what do they ask you to design?

I’ve been doing plastic products for a while and I would like to play around with designing something in another medium like fabric. I want to do it in a realistic and constructive way, so I could learn what that side of the design business is really like and maybe add any good ideas to my folio.

My question is: Can you suggest as a way to learn about the business from the outside? (I can figure this out on my own for sure, but it’s more fun to ask someone experienced)

also, could you suggest any realistic mini-projects that are similar to what your managers ask you to create in your workplace? Im sure they give some criteria or design constraints. for instance, what do they tell you when you start a design on a new shoe or backpack?

Well… for us projects are co briefed, usually a co-lad between marketing and design directors. They hash out a line plan that outlines collections of products that fit a forcasted consumer demand From there briefs are created that zeroe in the soft spots (price, competition, end uses). Design takes the ball and runs with it looking for new ways to squeaze more perfomance functions into the price point, and building a design language that spans the collection.

For you, I would suggest outlining a consumer and figuring out what they could use/want/need, and filling that gap with a product, or even a small collection of three products (ex a light packable trail shoe, hiking boot, and a hiking pack)?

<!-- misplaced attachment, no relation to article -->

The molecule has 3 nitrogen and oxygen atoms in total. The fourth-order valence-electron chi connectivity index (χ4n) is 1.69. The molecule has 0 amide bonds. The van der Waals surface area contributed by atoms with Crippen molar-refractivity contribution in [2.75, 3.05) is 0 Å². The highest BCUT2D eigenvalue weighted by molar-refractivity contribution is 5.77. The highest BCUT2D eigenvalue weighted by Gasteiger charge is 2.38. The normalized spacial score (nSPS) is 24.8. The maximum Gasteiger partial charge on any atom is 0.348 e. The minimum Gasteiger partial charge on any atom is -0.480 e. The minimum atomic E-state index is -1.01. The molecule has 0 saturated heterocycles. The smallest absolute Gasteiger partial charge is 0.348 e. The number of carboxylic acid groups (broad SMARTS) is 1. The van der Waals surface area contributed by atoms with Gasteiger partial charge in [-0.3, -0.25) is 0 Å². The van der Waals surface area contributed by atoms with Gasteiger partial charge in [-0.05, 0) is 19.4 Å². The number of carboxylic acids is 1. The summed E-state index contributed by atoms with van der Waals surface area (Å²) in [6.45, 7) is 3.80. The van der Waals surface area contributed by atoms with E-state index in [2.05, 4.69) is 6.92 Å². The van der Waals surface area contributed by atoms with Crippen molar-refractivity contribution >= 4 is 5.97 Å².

Yo, you know that I’m just an amateur designer so sometimes I try to figure out what the real job could be.

From what you told before it seems like you could have a lot of restrictions in your design. Some are quite obvious (price tag range…) but other, in some cases, could really limit the creativity you could want to put into your design, for instance marketing, future trends previews and collection overall style.

I think that too many restrictions would result in a over-conservative design. In example, on Kicks mag, Kyle Pully said his new TMAC came from a more free design approch, and IMO the final product is much more original than last year model which featuring new tech could have been more revolutionary than it actually was. Similar example comes from european car manifacturer Citroen, that reducing the distance from managment and design staff, removing some burocracy, have been able to gain larger market segments thanks to unconventional and original design style coming from their origins.
Applied to Jordan Brand (which I’m a great fan of and I don’t want to take anyone personally!) it seems like recent team shoes (except the work’m) are quite conservative lacking of the spark they should have to me. So given that you are all great designers it seems like you are not that free to innovate. It seems like that marketing and other stuff are stealing space to designers’ creativity…

On the other hand I don’t really imagine how much a bad shoe could affect a company business…

Any further clarification (by anyone) about how the things work in a footwear company will be appreaciated.

Thanks and ciaooooooooooooooo

Thanks Yo, that sounds like a good practice idea… a small “line” of related products.

One question though, shoes (especially) don’t seem like they are completely style driven… I’ve been reading over some of the design links in another thread and there seemed to be alot of biomechanical constraints and are also sometimes reflected in the styling

is there any kind of rule of thumb for the functional parts of the shoe? Am I thinking about this too much?

I dunno about anyone else but most of my clients haven’t a clue what they want. I usually have to end up having to tell them and then write my brief! :laughing: